- Recast of the Buildings Directive
- Fight against bogus self-employment of platform workers
- Tthe French EU Presidency’s plans
- Ministries management levels’ overview
- Criticism of supply chain law postponement
- EU vaccination certificates to be valid for nine months
- Amazon fined billions
- Antitrust agency to probe Kustomer takeover by Facebook
- Changes to roaming regulation
- Opinion: Struggle for rule of law – the hour of politics
Day two of the new traffic light government is over. On Thursday, the last of the new ministers took office. In line with this, we have broken down for you the leadership levels of the ministries that are particularly relevant for the Green Deal, digitalization in Europe, and German European policy. We will continue to add to this overview in the coming weeks. You can find all further developments under this link.
The developments we can expect from the French EU Presidency were announced by French President Emmanuel Macron on Thursday. My colleague Tanja Kuchenbecker explains the most important plans. Macron wants to push for better border protection, better organization of migration, and better protection for climate-friendly, European products through a CO2 border tax. Incidentally, the new German government would prefer to achieve the latter through so-called climate clubs.
Speaking of climate, next week, the EU Commission will present another package of legislation to implement the Green Deal, including a recast of the Energy Efficiency Directive for Buildings. Timo Landenberger analyses how the Commission intends to make the building sector – the EU’s biggest energy consumer – more climate-friendly.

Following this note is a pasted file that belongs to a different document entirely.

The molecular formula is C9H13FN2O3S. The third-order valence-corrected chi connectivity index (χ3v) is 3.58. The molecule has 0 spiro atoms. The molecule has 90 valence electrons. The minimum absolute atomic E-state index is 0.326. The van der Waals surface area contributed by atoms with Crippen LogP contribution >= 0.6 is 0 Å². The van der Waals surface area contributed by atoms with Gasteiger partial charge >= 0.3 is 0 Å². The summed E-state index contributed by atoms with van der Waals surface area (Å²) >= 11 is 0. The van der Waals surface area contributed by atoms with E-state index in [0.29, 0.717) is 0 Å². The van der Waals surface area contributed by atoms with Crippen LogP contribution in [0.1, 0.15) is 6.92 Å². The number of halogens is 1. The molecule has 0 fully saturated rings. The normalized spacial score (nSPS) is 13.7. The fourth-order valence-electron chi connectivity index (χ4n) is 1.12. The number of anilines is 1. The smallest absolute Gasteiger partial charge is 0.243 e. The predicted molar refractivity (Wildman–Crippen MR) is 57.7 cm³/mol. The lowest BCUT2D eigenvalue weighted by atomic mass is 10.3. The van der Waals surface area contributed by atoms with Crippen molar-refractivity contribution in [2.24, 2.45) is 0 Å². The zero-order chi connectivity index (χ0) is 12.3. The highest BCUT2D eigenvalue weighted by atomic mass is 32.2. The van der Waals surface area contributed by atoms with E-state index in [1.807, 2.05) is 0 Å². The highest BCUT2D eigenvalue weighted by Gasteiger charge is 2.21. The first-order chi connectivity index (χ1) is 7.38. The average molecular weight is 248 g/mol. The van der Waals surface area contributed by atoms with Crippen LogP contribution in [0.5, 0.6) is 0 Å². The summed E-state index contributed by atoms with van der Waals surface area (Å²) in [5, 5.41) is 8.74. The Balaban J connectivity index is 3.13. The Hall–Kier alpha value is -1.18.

The Commission presented on Thursday how it intends to tackle precarious working conditions on online platforms such as Uber and Deliveroo. Around 5,5 million platform workers in the EU are currently classified as self-employed, although according to the Commission, they are, in fact, employees. Jasmin Kohl explains what social protection platform workers who are not self-employed could expect in the future.
Building efficiency: too little leeway for nation states?
With the presentation of its Fit for 55 package last summer, the EU Commission put a comprehensive first package of measures on the table to achieve the European climate targets. Now the Brussels authority wants to follow up and present a further legislative package on December 14th, including a new version of the directive on energy efficiency in buildings.
The regulations are eagerly awaited, as they are expected to contain specific requirements for solar installations on roofs, the use of heat pumps, minimum standards for renovations, and the availability of charging stations for electric vehicles, which is likely to have far-reaching consequences. Observers also expect detailed specifications on overall energy efficiency.
According to insiders, the proposal would require all full-time buildings with the lowest energy rating G to be renovated to a higher rating by 2030. This would require EU states to renovate millions of homes, offices, and commercial buildings, with countries affected to varying degrees. In Italy, about a third of residential buildings have the lowest energy efficiency class G, while in the Netherlands it is only four percent.